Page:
The U.S. Patent and Trademark Office (USPTO) established the National Inventors Hall of Fame as an outreach program that highlights historic, groundbreaking U.S. patents that have had a significant impact. The Hall of Fame searches for these inspirational inventors and accepts nominations throughout the year. While nominees can be anyone, living or dead, from any country, the only condition they must meet is that they have a U.S. patent. Each year, a selection committee chooses six to 10 living and four to six posthumous inductees whose inventions have profoundly affected our society and our economy.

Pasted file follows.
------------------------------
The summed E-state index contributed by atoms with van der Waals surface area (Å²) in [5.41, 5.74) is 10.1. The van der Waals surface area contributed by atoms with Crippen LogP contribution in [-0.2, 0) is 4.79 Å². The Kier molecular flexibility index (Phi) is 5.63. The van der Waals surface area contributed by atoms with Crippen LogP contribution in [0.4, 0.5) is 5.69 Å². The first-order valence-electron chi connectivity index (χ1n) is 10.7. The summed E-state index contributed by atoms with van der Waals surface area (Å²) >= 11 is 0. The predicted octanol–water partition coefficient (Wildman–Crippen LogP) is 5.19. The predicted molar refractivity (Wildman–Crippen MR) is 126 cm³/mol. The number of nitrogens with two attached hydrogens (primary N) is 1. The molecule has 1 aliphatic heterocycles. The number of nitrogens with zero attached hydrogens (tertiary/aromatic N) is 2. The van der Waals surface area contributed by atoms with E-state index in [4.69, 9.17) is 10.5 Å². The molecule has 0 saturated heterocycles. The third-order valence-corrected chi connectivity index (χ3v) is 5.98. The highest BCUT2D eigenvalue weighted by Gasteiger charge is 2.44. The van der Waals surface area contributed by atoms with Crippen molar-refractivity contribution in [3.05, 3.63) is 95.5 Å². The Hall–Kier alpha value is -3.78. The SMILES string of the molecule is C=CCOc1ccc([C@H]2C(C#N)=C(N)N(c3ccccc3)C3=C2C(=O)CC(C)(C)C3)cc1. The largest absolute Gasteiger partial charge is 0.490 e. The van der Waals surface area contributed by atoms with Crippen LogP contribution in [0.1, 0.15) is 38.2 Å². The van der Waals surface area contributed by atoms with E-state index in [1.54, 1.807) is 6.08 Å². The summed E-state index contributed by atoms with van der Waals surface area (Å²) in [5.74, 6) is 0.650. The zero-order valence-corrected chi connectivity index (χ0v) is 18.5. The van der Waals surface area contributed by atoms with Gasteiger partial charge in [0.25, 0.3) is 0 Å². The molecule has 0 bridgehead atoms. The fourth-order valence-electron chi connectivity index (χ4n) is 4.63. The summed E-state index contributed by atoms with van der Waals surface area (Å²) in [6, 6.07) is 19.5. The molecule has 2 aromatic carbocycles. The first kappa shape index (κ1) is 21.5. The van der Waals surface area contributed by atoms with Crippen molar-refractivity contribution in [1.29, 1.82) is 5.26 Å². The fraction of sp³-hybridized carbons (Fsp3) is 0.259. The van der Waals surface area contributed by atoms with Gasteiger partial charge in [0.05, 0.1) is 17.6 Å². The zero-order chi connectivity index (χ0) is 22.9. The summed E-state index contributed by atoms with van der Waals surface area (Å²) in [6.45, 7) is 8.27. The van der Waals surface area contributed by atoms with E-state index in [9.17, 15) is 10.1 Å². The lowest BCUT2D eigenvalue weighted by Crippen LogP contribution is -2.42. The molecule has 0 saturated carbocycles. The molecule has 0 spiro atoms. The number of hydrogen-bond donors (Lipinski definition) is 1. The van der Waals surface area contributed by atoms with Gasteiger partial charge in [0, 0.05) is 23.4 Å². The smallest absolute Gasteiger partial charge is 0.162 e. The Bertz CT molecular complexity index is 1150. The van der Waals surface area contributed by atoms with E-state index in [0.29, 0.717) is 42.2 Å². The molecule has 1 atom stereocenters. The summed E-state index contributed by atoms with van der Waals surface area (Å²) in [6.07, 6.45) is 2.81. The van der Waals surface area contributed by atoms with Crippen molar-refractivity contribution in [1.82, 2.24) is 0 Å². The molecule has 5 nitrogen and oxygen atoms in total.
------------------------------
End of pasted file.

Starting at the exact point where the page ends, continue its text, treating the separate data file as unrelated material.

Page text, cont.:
This year’s inductees into the Hall of Fame include:
- Mary Engle Pennington, the first female lab chief at the FDA, whose patent detailed techniques for food preservation.
- Howard S. Jones, Jr., an engineer and scientist and chief of microwave research with the U.S. Department of the Army, whose patent revolutionized antennas for military and spacecraft guidance.
- Ching Wan Tang and Steven Van Slyke, chemists at Eastman Kodak at the time of their patent, who pioneered the organic light emitting diode (OLED), which advanced flat screen displays found in all our electronics today.
Read about the other inspiring 2018 inductees here.